A Seat at the Table: BIPOC Leaders in the Boardroom

A Seat at the Table: BIPOC Leaders in the Boardroom

When I was growing up I was always curious about why my grandpa (who raised me) would often go to something called a “board meeting.” All I knew was that one day, I wanted to be part of one too.

It wasn’t until university when I realized the significance of my identity in relation to the various leadership roles I was filling. When I was elected the president of my university’s student council, I had a sudden realization that I was most likely the first openly gay and First Nations student council president. This self realization was happening as Canada was waking up to the realities brought forward by the Truth & Reconciliation Commission, active in Canada from 2007 to 2015.

In the later years of my life, I began to notice systemic racism, how it affected me, the importance of BIPOC individuals stepping up to lead, and the increasing importance of Diversity & Inclusion in organizations – and I’m not the only one. In June 2020, in his position cas the founder and CEO of Reddit, Alexis Ohanian stepped down from his own spot on the Reddit board and asked for that spot to be filled by a black member. 

As I’ve begun to fill leadership roles in my professional life, I’ve started to realize that I have something to contribute. As a communications professional and a volunteer leader in various organizations, I know I can bring my own story and perspective to organizations and their boardrooms as a BIPOC individual.

Now, as a co-founder of an Indigenous-owned communications consultancy and an active volunteer in my own community, I invite BIPOC individuals and organizations alike to respond to the calls of diversity and inclusion, and truth and reconciliation. But I often get asked, how? So here are some hot tips:

For members of the BIPOC community:

  1. Use LinkedIn. I advertise board positions on LinkedIn when I am recruiting and I know others do too. Check for those listings, reach out to the person who put the posting up and state your interest – especially if it’s something you’re passionate about.

  2. Check in with your local United Way. The United Way has many non-profit connections and they might be able to connect you with people who are seeking board leaders and volunteers.

  3. Connect with a professional association. I am a proud member and former leader of the International Association of Business Communicators Saskatoon chapter. Look for a local chapter of your favourite professional association and get involved as a volunteer and ask to get involved in leadership. These groups crave volunteers.

  4. Make investments in yourself. Look to further your education, especially in the areas of board governance. The Chartered Director Program and The Institute of Corporate Directors provide excellent opportunities to learn about corporate governance. Once you’re involved with these organizations, you’ll be able leverage the certifications to find board opportunities provided through them.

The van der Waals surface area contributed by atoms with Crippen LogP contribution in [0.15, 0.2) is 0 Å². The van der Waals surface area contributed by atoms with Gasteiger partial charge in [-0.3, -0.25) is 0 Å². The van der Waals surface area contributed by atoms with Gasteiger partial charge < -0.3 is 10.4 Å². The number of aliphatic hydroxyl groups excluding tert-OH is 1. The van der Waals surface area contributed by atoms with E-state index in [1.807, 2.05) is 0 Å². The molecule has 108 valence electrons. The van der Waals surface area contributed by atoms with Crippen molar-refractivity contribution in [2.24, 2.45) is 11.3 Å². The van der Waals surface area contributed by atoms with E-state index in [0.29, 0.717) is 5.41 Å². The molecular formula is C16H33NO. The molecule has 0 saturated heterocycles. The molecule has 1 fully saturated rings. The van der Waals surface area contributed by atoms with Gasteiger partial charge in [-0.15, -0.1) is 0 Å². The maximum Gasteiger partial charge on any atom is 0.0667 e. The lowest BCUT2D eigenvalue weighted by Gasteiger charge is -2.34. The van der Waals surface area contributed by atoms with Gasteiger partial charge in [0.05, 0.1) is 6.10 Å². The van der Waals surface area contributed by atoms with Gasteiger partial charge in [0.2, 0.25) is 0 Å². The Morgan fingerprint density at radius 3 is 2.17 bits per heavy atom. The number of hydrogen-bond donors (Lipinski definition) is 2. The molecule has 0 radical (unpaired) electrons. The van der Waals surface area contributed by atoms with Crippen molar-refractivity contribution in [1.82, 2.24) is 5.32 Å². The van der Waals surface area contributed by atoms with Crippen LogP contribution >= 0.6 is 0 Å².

Unfortunately, we’re in a position where we still have to self-advocate. However, organizations are hungry for our talent and our perspective. They just need to be able to find us and ensure that you are a qualified candidate to lead.

For the corporations out there seeking BIPOC leaders to fill a seat at the table:

  1. Don’t do it for tokenism, do it for perspective. I think one of the perceptions that I often experience when looking at board roles is that I am being invited to be the token coloured face at the table. It’s important that in your recruitment messaging you are clear on your goals and intentions for having diversity around the table. Don’t be afraid to tell your story and be sincere about it. If you recognize that you need a more diverse board table and this is where you’re failing – be honest about it. Make diversity a whole-hearted promise to include BIPOC individuals for their perspective and not for tokenism.

  2. Make board work accessible. The concept of diversity and inclusion and BIPOC leaders sitting at the boardroom table feels as young as I am. I yearn to have and offer a voice at the boardroom table, however, it often feels like there are barriers to involvement for BIPOC leaders. Some of us are still growing our careers, and we require additional support to bring our skills up to speed. I would love to see scholarships for BIPOC leaders to gain the appropriate certifications to sit on governance boards. This might be part of your promise for diversity around the table.

  3. Be prepared to embrace cultural shifts. One of the words we often hear in the discourse around truth and reconciliation in Canada is “decolonization.” This word can feel threatening – but it isn’t. I view decolonization as an invitation to partner with Indigenous people to re-think and negotiate new systems of cultural organization. In the context of a board of directors, that might mean not being afraid to reframe governance structures that better reflect the various cultural influences, including but not limited to challenging the euro-centric structures that organizations often embrace. This of course, is limited by non-profit law and legal charitable requirements, but it might mean thinking about ways to advocate to regulators on how we can best create organizational systems and policies that better incorporate various cultural perspectives at the table.

All in all, there’s a lot of work to be done and a lot to discuss. I hope that I’ve been able to give you some food for thought, which in turn will provide you with tangible action items to boost your participation in boardrooms now and into the future.

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